Manhattan sent off senior Tyler Wilson with a flourish. The Jaspers put up 56 second-half points and routed Quinnipiac 95-74 in their home finale at Draddy Gymnasium Sunday evening.
For the first time in coach Steve Masiello’s six-year tenure in Riverdale, the Jaspers saw three separate players score 20 or more points. The effort was led by 26 points from junior Zane Waterman while Calvin Crawford matched a career high with 22 and freshman Aaron Walker Jr. set a new personal best with 20.
It was over nine years since the last time three Manhattan players reached the 20-point plateau. The feat was last accomplished in a February 10, 2008 victory over Canisius in which Rashad Green, Darryl Crawford, and Andrew Gabriel each tallied 21.
Manhattan led 39-36 at halftime and pushed its advantage to 11 in the early part of the second half. A 15-5 Quinnipiac run cut the Jaspers’ lead to just one with 9:35 remaining, but from then on Manhattan’s defense went into lockdown mode.
The Jaspers allowed just three Bobcat field goals in the game’s final twelve minutes, with one an inconsequential layup in the final sixty seconds.
“The thing I’m proud of is we didn’t get away from our system,” Masiello said. “We stayed with our system and wore them down. We held them to 37% in the second half, more importantly 2-10 from three. That was a byproduct of us getting to their legs because of our guards running and jumping properly.”
Manhattan’s 95 points represent their highest total in a game this season and the first time they have surpassed the 90-point mark in over a year. Their previous high this season was 88 in an overtime loss at Marist, and the last occurrence of scoring more than 90 was a 94-86 victory over Canisius on January 7, 2016.
Wilson, who was honored prior to the game as the Jaspers’ lone graduating senior, finished the contest with seven points and five assists. Masiello offered high praise for Wilson – who helped lead the Jaspers to back-to-back MAAC tournament titles in 2014 and 2015 – both before and after the game.
“I’m proud and happy for Tyler Wilson that his last game in Draddy will be on the note he deserved, and that’s that of a winner,” Masiello said after the game.
“I couldn’t have asked for a better sendoff,” Wilson added. “As far as being a part of the past championships, I’m thankful to play with great guys and hopefully we can win another one this year.”
While the Jaspers said a goodbye of sorts to their senior, it was their freshman who stole the show late in the game. Walker tallied 14 of his 20 points and all four of his assists in the second half, nearly outscoring Quinnipiac’s pair of vaunted freshmen on his own.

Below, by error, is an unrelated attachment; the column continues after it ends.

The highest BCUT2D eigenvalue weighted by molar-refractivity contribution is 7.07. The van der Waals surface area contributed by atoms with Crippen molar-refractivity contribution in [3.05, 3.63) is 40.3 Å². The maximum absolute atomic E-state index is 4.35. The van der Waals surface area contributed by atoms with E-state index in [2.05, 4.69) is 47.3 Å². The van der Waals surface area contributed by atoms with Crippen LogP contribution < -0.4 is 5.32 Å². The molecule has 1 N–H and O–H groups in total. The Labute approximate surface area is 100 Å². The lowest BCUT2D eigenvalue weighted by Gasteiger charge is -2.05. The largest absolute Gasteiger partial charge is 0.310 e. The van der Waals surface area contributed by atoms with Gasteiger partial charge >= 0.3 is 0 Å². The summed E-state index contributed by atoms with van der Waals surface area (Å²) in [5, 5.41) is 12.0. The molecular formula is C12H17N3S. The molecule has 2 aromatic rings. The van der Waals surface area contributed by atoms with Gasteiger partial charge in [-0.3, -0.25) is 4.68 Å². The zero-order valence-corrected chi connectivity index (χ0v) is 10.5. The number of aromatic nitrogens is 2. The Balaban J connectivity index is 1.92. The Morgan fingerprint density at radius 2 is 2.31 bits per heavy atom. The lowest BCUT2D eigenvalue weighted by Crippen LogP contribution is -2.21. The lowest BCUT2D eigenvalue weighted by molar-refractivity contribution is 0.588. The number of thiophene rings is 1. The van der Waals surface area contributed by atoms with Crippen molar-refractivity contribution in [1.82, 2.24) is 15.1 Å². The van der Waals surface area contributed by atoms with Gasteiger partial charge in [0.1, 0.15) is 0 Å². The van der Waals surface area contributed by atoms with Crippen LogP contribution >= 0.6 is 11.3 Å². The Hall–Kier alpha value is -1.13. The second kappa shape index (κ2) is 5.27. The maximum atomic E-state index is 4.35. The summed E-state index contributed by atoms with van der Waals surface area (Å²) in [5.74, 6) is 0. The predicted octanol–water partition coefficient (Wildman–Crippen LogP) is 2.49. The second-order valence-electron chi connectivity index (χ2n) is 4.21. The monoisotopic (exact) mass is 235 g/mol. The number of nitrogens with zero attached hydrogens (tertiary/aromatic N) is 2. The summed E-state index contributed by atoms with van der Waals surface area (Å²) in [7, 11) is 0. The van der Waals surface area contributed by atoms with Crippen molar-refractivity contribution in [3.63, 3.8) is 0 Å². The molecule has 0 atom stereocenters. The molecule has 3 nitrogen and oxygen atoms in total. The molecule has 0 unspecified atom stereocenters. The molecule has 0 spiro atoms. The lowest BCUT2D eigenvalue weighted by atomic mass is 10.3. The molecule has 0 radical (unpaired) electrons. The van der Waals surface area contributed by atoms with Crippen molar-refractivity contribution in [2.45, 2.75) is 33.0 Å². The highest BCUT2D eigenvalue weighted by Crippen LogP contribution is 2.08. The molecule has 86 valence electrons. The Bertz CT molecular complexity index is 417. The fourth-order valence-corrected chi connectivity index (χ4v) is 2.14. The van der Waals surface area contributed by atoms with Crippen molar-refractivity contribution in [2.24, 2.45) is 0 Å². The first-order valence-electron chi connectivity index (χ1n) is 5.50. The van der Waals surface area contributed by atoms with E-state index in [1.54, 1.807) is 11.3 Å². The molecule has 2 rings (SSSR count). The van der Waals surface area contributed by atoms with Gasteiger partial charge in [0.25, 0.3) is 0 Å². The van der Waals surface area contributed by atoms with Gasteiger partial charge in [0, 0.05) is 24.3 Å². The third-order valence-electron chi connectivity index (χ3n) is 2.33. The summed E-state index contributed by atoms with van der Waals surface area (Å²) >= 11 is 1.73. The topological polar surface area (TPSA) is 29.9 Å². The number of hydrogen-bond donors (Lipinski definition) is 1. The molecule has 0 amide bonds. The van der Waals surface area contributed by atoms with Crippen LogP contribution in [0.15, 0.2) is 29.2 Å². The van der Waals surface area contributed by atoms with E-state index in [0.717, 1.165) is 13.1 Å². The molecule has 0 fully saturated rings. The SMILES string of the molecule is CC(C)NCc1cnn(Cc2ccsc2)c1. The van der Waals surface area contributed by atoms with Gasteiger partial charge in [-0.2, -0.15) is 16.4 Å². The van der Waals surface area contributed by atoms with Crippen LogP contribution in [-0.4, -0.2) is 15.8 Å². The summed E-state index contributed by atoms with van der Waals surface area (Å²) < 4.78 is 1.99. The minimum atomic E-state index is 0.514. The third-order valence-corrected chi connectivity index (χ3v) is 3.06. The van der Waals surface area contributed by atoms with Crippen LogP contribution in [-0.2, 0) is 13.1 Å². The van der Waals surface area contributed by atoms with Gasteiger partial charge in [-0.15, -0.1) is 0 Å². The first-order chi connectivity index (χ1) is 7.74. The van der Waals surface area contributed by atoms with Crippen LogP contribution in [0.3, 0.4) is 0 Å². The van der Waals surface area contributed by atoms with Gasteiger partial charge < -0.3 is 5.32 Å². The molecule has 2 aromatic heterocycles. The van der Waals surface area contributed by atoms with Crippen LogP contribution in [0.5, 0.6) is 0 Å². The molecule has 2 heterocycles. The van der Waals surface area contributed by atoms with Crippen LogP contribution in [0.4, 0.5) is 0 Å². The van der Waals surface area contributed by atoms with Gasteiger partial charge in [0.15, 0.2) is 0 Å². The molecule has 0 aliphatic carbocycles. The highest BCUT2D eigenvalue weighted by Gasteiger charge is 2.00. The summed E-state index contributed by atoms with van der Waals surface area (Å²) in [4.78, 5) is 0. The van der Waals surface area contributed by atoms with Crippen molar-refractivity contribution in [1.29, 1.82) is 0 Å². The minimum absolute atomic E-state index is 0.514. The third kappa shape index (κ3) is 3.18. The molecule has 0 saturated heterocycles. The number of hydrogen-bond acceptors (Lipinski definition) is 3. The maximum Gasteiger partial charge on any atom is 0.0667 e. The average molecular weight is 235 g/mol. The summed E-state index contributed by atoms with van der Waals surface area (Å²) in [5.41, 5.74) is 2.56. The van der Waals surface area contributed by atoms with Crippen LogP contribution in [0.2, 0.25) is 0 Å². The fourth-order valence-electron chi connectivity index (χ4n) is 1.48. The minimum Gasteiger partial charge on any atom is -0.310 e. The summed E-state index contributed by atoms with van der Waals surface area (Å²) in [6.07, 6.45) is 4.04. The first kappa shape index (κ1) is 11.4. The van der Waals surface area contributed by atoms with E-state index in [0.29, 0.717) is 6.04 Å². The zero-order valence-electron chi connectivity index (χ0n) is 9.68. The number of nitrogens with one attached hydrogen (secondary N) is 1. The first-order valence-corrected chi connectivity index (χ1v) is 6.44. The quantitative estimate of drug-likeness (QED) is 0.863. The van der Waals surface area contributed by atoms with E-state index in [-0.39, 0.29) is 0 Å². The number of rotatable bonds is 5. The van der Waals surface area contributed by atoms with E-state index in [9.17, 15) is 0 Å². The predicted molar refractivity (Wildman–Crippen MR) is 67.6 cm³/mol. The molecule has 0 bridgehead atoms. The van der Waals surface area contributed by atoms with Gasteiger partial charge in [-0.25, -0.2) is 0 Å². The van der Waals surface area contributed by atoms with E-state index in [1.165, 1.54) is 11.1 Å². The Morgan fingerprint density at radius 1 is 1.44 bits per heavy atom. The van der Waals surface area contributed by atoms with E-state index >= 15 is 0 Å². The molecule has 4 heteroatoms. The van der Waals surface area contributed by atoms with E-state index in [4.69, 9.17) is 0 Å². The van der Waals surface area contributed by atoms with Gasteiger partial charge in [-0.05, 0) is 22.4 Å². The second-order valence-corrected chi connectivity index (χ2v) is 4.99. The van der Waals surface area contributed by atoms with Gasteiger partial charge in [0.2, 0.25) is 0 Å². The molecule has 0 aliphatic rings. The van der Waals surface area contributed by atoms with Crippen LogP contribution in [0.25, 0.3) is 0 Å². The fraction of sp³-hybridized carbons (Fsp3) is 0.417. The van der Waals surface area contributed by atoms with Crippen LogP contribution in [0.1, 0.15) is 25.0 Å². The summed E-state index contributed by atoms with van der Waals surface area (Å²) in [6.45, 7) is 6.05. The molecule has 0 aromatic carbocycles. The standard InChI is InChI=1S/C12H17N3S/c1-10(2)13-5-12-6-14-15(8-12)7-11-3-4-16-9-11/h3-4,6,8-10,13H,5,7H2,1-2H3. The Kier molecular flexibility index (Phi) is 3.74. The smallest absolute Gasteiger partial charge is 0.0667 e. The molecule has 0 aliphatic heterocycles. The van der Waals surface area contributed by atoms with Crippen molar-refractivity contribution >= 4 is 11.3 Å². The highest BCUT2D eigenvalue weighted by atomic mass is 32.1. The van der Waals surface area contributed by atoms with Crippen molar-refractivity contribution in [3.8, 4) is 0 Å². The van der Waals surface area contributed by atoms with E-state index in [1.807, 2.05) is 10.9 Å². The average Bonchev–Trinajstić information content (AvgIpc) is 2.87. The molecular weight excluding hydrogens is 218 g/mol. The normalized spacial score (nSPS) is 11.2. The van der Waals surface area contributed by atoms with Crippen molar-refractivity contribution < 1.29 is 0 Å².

“He needs to understand what goes into being great at the college level,” Masiello said of Walker. “When he does, everyone better watch out. If he gets that, he’s got a chance to be really special.”
That Bobcat duo of Mikey Dixon and Peter Kiss tallied 13 and eight points respectively. Dixon added 12 rebounds for his second consecutive double-double. Chaise Daniels led Quinnipiac with 15 points and 13 boards for his sixth double-double of the year while Reggie Oliver added 11.
With the loss, Quinnipiac clinches its third consecutive losing season in league play. Since pulling even at 7-7 with their win at Fairfield February 6, the Bobcats have dropped four in a row including a pair of losses by over 20 points.
“We’ve lost our way defensively, both in our man and our zone,” head coach Tom Moore said. “When you come in here, you know they can get you sometimes with their pressure. You can absorb 22 turnovers against these guys if you’re playing great defense down the other end….but most of their scores were in the half-court. We never got our bearings when we played man to man defensively, nor our 2-3 zone when we played that defensively.”
With the win, Manhattan finishes the season with a 7-7 record in home games despite a disappointing 10-19 mark overall. But for anyone ready to bet against the Jaspers next month, do so at your own peril.
“I know this: when we get on the bus to go to Albany, I know the team will be ready,” Masiello said. “That, I’ll bet my life on. We understand this hasn’t been a great year for us; we’re the first to say that. We understand there’s reasons for that, but those reasons don’t matter. What matters is we have to be ready for the MAAC tournament. That’s what we have to do, and that’s the only way this year can be made okay, is by that MAAC tournament.”
Vincent Simone covers the MAAC, Hofstra, and more for NYC Buckets. You can follow him on Twitter @VTSimone.